They weren't major trades, but then the Tigers and Braves weren't looking to do anything major. Two good teams got better on Monday. For Atlanta general manager Frank Wren and his longtime friend, Detroit's Dave Dombrowski, it was a good day at the ranch. That's the bottom line.
Beyond that, these are the types of trades that can look plenty significant in the postseason when managers Jim Leyland of the Tigers and Fredi Gonzalez of the Braves have an extra bullpen option.
Right-hander Jose Veras, acquired by the Tigers from the Astros for outfield prospect Danry Vasquez and a player to be named, can pitch the seventh, eighth or ninth inning. He was a capable closer for the Astros this season, but will likely be used to help get the ball into the hands of new Detroit closer Joaquin Benoit.
With Benoit having settled nicely into that role, Detroit's bullpen looks much better than it did a couple of weeks ago. Every area of concern is magnified on a club in which anything less than a championship is a disappointment, but the Tigers took a step in the right direction.
They've got baseball's highest-scoring offense and a solid rotation. The Tigers know how to win, too, having survived a close division race last season to get all the way to the World Series.
With the Braves' acquisition of left-hander Scott Downs from the Angels for Minors pitcher Cory Rasmus, Wren improved a bullpen that was already the best in baseball with a 2.62 ERA.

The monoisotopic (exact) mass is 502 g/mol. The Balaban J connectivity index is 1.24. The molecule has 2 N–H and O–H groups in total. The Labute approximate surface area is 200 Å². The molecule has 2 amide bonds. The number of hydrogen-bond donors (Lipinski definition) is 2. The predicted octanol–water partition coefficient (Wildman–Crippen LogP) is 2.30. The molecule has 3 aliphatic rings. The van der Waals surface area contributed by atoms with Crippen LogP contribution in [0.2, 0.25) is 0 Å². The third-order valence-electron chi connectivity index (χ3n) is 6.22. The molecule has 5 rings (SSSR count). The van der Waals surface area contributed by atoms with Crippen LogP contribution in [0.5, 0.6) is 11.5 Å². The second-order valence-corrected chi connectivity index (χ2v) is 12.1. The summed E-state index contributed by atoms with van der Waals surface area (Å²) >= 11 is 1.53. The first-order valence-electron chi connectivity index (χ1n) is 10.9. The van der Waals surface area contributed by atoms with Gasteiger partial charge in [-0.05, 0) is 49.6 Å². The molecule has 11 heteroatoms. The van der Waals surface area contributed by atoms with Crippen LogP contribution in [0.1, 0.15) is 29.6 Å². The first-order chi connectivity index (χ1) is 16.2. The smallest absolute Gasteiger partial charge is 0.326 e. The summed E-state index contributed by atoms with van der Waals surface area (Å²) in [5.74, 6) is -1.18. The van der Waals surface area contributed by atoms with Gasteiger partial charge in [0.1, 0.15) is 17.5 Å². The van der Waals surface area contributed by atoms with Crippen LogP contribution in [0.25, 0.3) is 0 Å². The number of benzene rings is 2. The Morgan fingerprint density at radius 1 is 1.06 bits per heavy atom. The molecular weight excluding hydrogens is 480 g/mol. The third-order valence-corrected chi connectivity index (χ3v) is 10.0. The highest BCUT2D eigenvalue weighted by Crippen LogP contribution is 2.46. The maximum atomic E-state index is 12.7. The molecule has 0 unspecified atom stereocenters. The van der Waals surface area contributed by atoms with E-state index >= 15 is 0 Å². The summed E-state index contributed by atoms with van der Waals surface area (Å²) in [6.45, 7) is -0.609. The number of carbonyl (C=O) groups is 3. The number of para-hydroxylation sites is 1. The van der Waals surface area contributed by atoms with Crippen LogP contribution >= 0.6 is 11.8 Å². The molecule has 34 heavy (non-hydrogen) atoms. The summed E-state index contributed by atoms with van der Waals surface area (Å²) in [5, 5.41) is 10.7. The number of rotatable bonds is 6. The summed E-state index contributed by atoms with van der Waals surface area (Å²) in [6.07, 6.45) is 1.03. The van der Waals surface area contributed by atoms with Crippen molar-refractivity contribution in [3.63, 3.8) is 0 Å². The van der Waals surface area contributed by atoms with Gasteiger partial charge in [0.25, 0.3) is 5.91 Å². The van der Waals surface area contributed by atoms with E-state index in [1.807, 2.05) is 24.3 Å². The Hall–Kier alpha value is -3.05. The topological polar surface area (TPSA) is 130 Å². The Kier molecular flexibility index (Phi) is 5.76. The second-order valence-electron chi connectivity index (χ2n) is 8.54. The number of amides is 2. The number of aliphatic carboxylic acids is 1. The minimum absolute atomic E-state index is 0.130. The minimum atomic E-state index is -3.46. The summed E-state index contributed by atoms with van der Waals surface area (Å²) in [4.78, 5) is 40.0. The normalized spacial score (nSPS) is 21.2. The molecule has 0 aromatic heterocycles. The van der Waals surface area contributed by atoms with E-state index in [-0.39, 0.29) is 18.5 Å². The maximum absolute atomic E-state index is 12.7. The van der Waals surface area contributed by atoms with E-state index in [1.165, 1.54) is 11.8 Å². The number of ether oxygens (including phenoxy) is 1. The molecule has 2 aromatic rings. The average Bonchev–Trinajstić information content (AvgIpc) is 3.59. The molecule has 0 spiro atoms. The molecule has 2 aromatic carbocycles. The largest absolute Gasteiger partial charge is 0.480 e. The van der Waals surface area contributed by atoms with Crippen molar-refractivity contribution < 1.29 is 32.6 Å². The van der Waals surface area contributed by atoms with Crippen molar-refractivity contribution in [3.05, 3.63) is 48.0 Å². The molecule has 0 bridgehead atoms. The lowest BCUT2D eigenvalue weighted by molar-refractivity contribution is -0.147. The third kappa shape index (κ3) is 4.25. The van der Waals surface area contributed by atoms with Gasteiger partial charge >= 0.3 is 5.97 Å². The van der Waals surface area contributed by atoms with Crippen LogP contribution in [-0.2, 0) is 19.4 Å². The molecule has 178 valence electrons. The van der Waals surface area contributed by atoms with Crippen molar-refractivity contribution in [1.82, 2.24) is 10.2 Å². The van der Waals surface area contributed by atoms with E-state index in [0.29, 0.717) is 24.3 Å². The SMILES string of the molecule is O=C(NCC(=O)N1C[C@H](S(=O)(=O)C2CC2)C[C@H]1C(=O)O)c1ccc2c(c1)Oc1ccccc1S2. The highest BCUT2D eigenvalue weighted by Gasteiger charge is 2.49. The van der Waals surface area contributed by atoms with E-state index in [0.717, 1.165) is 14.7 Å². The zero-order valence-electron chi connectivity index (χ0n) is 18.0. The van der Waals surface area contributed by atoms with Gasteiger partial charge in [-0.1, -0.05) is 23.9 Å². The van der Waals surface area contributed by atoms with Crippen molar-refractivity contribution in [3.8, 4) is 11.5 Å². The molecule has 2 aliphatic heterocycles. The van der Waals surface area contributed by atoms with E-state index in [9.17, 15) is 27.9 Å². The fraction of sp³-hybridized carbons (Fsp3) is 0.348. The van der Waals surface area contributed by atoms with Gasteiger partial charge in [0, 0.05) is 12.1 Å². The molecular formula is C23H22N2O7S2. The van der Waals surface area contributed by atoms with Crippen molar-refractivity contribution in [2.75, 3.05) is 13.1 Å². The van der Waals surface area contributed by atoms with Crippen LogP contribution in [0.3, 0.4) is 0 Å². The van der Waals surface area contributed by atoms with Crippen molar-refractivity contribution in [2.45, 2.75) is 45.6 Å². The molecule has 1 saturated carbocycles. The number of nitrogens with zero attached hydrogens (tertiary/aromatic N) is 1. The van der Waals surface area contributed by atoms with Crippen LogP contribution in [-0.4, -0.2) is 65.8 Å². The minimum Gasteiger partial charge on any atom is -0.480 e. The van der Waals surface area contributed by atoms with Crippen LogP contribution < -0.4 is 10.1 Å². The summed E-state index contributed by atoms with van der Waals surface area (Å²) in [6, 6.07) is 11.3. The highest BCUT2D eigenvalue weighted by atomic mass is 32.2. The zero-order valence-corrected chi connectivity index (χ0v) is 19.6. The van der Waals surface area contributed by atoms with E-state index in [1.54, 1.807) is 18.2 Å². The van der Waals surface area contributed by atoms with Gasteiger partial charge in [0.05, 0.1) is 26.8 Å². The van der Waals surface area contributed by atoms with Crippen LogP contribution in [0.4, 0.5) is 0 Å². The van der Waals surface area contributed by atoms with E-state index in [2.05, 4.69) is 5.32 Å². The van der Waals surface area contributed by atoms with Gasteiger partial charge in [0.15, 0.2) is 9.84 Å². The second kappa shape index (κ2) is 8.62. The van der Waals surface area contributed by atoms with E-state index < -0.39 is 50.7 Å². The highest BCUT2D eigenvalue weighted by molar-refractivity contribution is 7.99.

Atlanta's 'pen has survived season-ending injuries to Jonny Venters and Eric O'Flaherty, and Downs, along with southpaw Luis Avilan, allow Gonzalez to play the matchup game before sending Jordan Walden and closer Craig Kimbrel to the hill.
While these two trades aren't earth-shaking, let's revisit them after the playoffs to dissect their impact. Dozens of different things must fall into place for a team to win a championship, and these two general managers reminded us on Monday that every roster spot is important.
We may see similar trades leading up to the non-waiver Trade Deadline at 4 p.m. ET on Wednesday. That's because even as the pennant races have gained some clarity in the last few days, there doesn't appear to be many big-name players available.
The White Sox are listening to offers for Jake Peavy, but the Phillies seem likely to hold onto Chase Utley and Cliff Lee. Likewise, the Royals are playing so well that they're unlikely to trade Ervin Santana.
The Mariners are in a similar situation. Even with Raul Ibanez and Kendrys Morales carrying some market value, the Mariners are leaning toward keeping their club intact, hoping to finish above .500 and build momentum for 2014.
Whether these choices are wise is a closing-time discussion. Those who insist that winning 85 games is no different than 75 haven't sat in the same position as Kansas City general manager Dayton Moore or his Seattle counterpart, Jack Zduriencik. A winning record matters.
Some of the most important moves in recent seasons didn't seem significant at the time in which they were made. The Giants added Cody Ross for their 2010 stretch run, and he ended up being a difference-maker.
Last season, San Francisco general manager Brian Sabean picked up Marco Scutaro, who made them better both defensively and strengthened the top of the lineup. In 2011, it was the Cardinals' acquisition of Octavio Dotel and Marc Rzepczynski that helped transform a struggling bullpen into an airtight unit.
The difference in talent among baseball's top 10 or 15 teams is so close that playoff berths -- and playoff series -- could come down to the a seemingly minor addition. The Braves and Tigers are already positioned nicely to make the playoffs. On Monday, they became a little more October-ready.
Richard Justice is a columnist for MLB.com. Read his blog, Justice4U.